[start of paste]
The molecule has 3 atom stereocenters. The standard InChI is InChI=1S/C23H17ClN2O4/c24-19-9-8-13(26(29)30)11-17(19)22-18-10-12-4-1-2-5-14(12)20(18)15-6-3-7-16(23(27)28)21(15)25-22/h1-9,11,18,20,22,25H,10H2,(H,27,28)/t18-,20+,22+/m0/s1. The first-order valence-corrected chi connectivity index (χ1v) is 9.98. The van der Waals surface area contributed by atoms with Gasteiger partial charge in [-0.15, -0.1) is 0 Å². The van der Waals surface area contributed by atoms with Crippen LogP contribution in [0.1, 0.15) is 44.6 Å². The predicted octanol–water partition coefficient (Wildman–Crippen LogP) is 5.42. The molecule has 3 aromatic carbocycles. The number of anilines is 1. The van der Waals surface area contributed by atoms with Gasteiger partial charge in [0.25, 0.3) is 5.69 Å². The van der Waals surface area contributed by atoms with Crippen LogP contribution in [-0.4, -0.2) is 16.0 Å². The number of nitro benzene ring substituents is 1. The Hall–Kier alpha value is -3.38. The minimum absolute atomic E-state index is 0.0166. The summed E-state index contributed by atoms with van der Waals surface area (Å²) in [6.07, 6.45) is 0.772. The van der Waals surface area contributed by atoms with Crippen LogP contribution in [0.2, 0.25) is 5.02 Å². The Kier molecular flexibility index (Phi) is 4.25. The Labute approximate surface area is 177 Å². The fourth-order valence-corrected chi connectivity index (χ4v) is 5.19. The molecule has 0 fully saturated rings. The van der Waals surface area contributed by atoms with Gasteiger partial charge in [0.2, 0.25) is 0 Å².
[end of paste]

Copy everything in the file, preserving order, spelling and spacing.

The molecule has 3 atom stereocenters. The standard InChI is InChI=1S/C23H17ClN2O4/c24-19-9-8-13(26(29)30)11-17(19)22-18-10-12-4-1-2-5-14(12)20(18)15-6-3-7-16(23(27)28)21(15)25-22/h1-9,11,18,20,22,25H,10H2,(H,27,28)/t18-,20+,22+/m0/s1. The first-order valence-corrected chi connectivity index (χ1v) is 9.98. The van der Waals surface area contributed by atoms with Gasteiger partial charge in [-0.15, -0.1) is 0 Å². The van der Waals surface area contributed by atoms with Crippen LogP contribution in [0.1, 0.15) is 44.6 Å². The predicted octanol–water partition coefficient (Wildman–Crippen LogP) is 5.42. The molecule has 3 aromatic carbocycles. The number of anilines is 1. The van der Waals surface area contributed by atoms with Gasteiger partial charge in [0.25, 0.3) is 5.69 Å². The van der Waals surface area contributed by atoms with Crippen LogP contribution in [-0.4, -0.2) is 16.0 Å². The number of nitro benzene ring substituents is 1. The Hall–Kier alpha value is -3.38. The minimum absolute atomic E-state index is 0.0166. The summed E-state index contributed by atoms with van der Waals surface area (Å²) in [6.07, 6.45) is 0.772. The van der Waals surface area contributed by atoms with Crippen LogP contribution in [0.2, 0.25) is 5.02 Å². The Kier molecular flexibility index (Phi) is 4.25. The Labute approximate surface area is 177 Å². The fourth-order valence-corrected chi connectivity index (χ4v) is 5.19. The molecule has 0 fully saturated rings. The van der Waals surface area contributed by atoms with Gasteiger partial charge in [0.2, 0.25) is 0 Å².